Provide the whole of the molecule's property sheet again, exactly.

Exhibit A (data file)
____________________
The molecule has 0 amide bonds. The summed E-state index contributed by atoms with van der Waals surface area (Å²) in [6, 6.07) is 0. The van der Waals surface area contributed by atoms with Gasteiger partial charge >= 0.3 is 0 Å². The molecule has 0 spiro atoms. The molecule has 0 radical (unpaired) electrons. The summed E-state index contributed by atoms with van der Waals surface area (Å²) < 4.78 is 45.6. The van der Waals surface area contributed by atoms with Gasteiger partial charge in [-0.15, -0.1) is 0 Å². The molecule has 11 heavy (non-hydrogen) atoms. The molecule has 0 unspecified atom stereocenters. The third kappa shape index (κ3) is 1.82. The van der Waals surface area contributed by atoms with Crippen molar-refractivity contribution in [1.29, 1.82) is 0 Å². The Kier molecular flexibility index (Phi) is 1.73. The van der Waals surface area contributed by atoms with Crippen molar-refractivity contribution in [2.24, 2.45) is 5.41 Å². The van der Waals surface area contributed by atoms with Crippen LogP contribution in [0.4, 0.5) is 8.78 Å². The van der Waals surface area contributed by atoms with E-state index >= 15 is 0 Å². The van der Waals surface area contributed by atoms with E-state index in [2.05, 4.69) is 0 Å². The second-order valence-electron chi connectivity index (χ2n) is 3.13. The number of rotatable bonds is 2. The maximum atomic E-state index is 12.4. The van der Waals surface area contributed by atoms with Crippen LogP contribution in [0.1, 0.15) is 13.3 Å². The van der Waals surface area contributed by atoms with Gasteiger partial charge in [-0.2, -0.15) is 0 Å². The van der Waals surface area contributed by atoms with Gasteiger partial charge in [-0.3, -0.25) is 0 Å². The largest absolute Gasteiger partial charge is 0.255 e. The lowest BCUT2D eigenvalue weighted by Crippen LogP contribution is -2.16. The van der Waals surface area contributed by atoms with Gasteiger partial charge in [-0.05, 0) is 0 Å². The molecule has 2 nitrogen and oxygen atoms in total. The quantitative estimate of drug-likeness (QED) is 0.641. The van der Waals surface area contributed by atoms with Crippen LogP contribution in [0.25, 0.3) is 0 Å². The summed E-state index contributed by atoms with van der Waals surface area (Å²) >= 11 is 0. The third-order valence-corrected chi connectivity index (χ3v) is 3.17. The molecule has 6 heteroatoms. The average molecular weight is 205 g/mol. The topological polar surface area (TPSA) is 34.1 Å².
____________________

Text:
The molecule has 0 amide bonds. The summed E-state index contributed by atoms with van der Waals surface area (Å²) in [6, 6.07) is 0. The van der Waals surface area contributed by atoms with Gasteiger partial charge >= 0.3 is 0 Å². The molecule has 0 spiro atoms. The molecule has 0 radical (unpaired) electrons. The summed E-state index contributed by atoms with van der Waals surface area (Å²) < 4.78 is 45.6. The van der Waals surface area contributed by atoms with Gasteiger partial charge in [-0.15, -0.1) is 0 Å². The molecule has 11 heavy (non-hydrogen) atoms. The molecule has 0 unspecified atom stereocenters. The third kappa shape index (κ3) is 1.82. The van der Waals surface area contributed by atoms with Crippen molar-refractivity contribution in [1.29, 1.82) is 0 Å². The Kier molecular flexibility index (Phi) is 1.73. The van der Waals surface area contributed by atoms with Crippen molar-refractivity contribution in [2.24, 2.45) is 5.41 Å². The van der Waals surface area contributed by atoms with Crippen LogP contribution in [0.4, 0.5) is 8.78 Å². The van der Waals surface area contributed by atoms with E-state index >= 15 is 0 Å². The van der Waals surface area contributed by atoms with E-state index in [2.05, 4.69) is 0 Å². The second-order valence-electron chi connectivity index (χ2n) is 3.13. The number of rotatable bonds is 2. The maximum atomic E-state index is 12.4. The van der Waals surface area contributed by atoms with Crippen LogP contribution in [0.1, 0.15) is 13.3 Å². The van der Waals surface area contributed by atoms with Gasteiger partial charge in [-0.2, -0.15) is 0 Å². The van der Waals surface area contributed by atoms with Gasteiger partial charge in [-0.3, -0.25) is 0 Å². The largest absolute Gasteiger partial charge is 0.255 e. The lowest BCUT2D eigenvalue weighted by Crippen LogP contribution is -2.16. The van der Waals surface area contributed by atoms with Gasteiger partial charge in [-0.05, 0) is 0 Å². The molecule has 2 nitrogen and oxygen atoms in total. The quantitative estimate of drug-likeness (QED) is 0.641. The van der Waals surface area contributed by atoms with Crippen LogP contribution in [0.25, 0.3) is 0 Å². The summed E-state index contributed by atoms with van der Waals surface area (Å²) >= 11 is 0. The third-order valence-corrected chi connectivity index (χ3v) is 3.17. The molecule has 6 heteroatoms. The average molecular weight is 205 g/mol. The topological polar surface area (TPSA) is 34.1 Å².